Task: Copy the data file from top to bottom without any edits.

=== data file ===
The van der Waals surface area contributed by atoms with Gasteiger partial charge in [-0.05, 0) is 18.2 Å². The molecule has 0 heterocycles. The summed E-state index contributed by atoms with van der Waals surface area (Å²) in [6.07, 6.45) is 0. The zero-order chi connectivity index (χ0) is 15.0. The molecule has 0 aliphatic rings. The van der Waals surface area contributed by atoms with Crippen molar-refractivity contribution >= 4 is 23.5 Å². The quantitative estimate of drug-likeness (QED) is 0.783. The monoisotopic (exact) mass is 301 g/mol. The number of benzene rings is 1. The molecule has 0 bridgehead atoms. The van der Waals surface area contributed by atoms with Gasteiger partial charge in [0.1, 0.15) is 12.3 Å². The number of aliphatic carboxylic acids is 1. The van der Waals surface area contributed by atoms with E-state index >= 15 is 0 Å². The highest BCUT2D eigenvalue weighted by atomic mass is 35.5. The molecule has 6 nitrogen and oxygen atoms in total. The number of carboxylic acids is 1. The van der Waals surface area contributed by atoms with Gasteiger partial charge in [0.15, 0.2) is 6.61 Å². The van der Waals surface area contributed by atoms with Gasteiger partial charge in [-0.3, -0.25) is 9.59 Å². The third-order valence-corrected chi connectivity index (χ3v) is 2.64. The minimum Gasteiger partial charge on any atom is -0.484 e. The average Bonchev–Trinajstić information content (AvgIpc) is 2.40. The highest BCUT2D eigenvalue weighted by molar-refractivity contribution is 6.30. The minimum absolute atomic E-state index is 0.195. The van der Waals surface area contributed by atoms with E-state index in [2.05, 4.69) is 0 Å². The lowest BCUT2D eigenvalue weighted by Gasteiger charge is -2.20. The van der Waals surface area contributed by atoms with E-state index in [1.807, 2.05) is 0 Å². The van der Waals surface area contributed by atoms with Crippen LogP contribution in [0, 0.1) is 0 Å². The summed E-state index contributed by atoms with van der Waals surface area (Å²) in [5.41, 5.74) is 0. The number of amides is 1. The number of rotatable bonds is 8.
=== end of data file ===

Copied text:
The van der Waals surface area contributed by atoms with Gasteiger partial charge in [-0.05, 0) is 18.2 Å². The molecule has 0 heterocycles. The summed E-state index contributed by atoms with van der Waals surface area (Å²) in [6.07, 6.45) is 0. The zero-order chi connectivity index (χ0) is 15.0. The molecule has 0 aliphatic rings. The van der Waals surface area contributed by atoms with Crippen molar-refractivity contribution >= 4 is 23.5 Å². The quantitative estimate of drug-likeness (QED) is 0.783. The monoisotopic (exact) mass is 301 g/mol. The number of benzene rings is 1. The molecule has 0 bridgehead atoms. The van der Waals surface area contributed by atoms with Gasteiger partial charge in [0.1, 0.15) is 12.3 Å². The number of aliphatic carboxylic acids is 1. The van der Waals surface area contributed by atoms with E-state index >= 15 is 0 Å². The highest BCUT2D eigenvalue weighted by atomic mass is 35.5. The molecule has 6 nitrogen and oxygen atoms in total. The number of carboxylic acids is 1. The van der Waals surface area contributed by atoms with Gasteiger partial charge in [0.15, 0.2) is 6.61 Å². The van der Waals surface area contributed by atoms with Gasteiger partial charge in [-0.3, -0.25) is 9.59 Å². The third-order valence-corrected chi connectivity index (χ3v) is 2.64. The minimum Gasteiger partial charge on any atom is -0.484 e. The average Bonchev–Trinajstić information content (AvgIpc) is 2.40. The highest BCUT2D eigenvalue weighted by molar-refractivity contribution is 6.30. The minimum absolute atomic E-state index is 0.195. The van der Waals surface area contributed by atoms with E-state index in [2.05, 4.69) is 0 Å². The lowest BCUT2D eigenvalue weighted by Gasteiger charge is -2.20. The van der Waals surface area contributed by atoms with E-state index in [1.807, 2.05) is 0 Å². The van der Waals surface area contributed by atoms with Crippen LogP contribution in [0, 0.1) is 0 Å². The summed E-state index contributed by atoms with van der Waals surface area (Å²) in [5.41, 5.74) is 0. The number of amides is 1. The number of rotatable bonds is 8.